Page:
My workbench is always a mess when I am in the middle of a carving project. But this one was different. It was a small job that I was doing as a favor for Spinney. It only required a few gouges and a knife to finish what the original carver had set out years ago. For about fifty years, the unfinished transom carving had perched in the paint shop’s rafters at Spinney’s boatyard. Only the last two letters remained uncarved when I removed the half-century of dust. 

“You know, Spinney. You were a pretty good carver. Maybe you should have kept it up?” ” No offense Wes, but it doesn’t pay enough.” I laughed. If it paid enough, I wouldn’t be helping to haul boats, apply bottom paint, and varnish at a boatyard. “So why after fifty years, are we finishing the carving up?” ” It’s a surprise for a little girl.” He told me. 

 I finished Y and the R, did a bit of clean up sanding, primed the board with thinned marine varnish, and left it to dry. Daily I added another coat of varnish, being careful to leave the incised lettering clean and crisp. After nine coats, it was ready for painting the lettering and the gold leaf. The morning after finishing the gold leaf, it disappeared. I heard nothing more about it for almost a month. Then one day, Spinney invited me to a small relaunching ceremony. 

The little sloop had sat awash in a local cove for years. The summer visitor who had owned it had left it for a fast powerboat. In an act of sheer waste, he had abandoned the sloop. It had sat there gradually deteriorating and getting stripped of all hardware and rigging. Spinney hated waste and was uncommonly capable of seeing hidden value. Spinney was also cheap. He paid pennies for the right to salvage the sloop. We hauled it to the boatyard and gradually restored it. As summer arrived, we finished the rigging and sails.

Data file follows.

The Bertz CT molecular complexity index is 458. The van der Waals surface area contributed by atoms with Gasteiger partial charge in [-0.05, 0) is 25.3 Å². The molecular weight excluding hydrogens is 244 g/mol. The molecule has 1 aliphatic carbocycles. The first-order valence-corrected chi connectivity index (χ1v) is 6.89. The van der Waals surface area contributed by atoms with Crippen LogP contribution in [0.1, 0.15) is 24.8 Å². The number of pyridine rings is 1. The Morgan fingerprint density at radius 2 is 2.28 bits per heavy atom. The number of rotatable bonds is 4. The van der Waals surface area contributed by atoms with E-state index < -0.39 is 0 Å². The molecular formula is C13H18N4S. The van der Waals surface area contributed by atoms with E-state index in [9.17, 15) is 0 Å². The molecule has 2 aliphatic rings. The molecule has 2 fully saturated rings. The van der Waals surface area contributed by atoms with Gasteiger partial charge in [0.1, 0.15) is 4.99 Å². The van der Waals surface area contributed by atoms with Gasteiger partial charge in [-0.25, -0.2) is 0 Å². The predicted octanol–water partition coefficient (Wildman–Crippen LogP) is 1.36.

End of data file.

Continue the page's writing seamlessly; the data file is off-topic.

Even though it was Sunday, the entire crew showed up for the relaunch. Nobody likes an unresolved mystery, and Spinney always held his cards close to his chest. So we knew little that he didn’t want us to know about his business. The sloop fell into that category, and we wanted to know.

The new owners were an older woman, nearly Spinney’s age, and what must be her granddaughter. We overheard snatches of a conversation between the woman and Spinney: ” Maynard, do you think she’s old enough?”, “You and I were at the same age, Nora. And I’ll give her lessons.” the young woman, about thirteen, was already getting ready to undo the mooring line and raise the mainsail. She seemed to know what she was about and wasn’t waiting for lessons. “Uncle Maynard, let’s hurry up. I want to go sailing.” Ah, uncle Maynard, Spinney’s grandniece, and that’d make the older woman Spinney’s long-absent sister Nora who the whole town knew had split from the family for reasons unknown.

” Uncle Maynard, do I start working at the boatyard tomorrow?” With a broad smile, Spinney replied: “Absolutely. You’ll start at the bottom, Wes will teach you how to scrape, sand, and paint boat bottoms.” With this said, Spinney stepped onto the sloop and shoved off the dock.

Zephyr shook out her mainsail and was on the breeze. And I had gained an apprentice.

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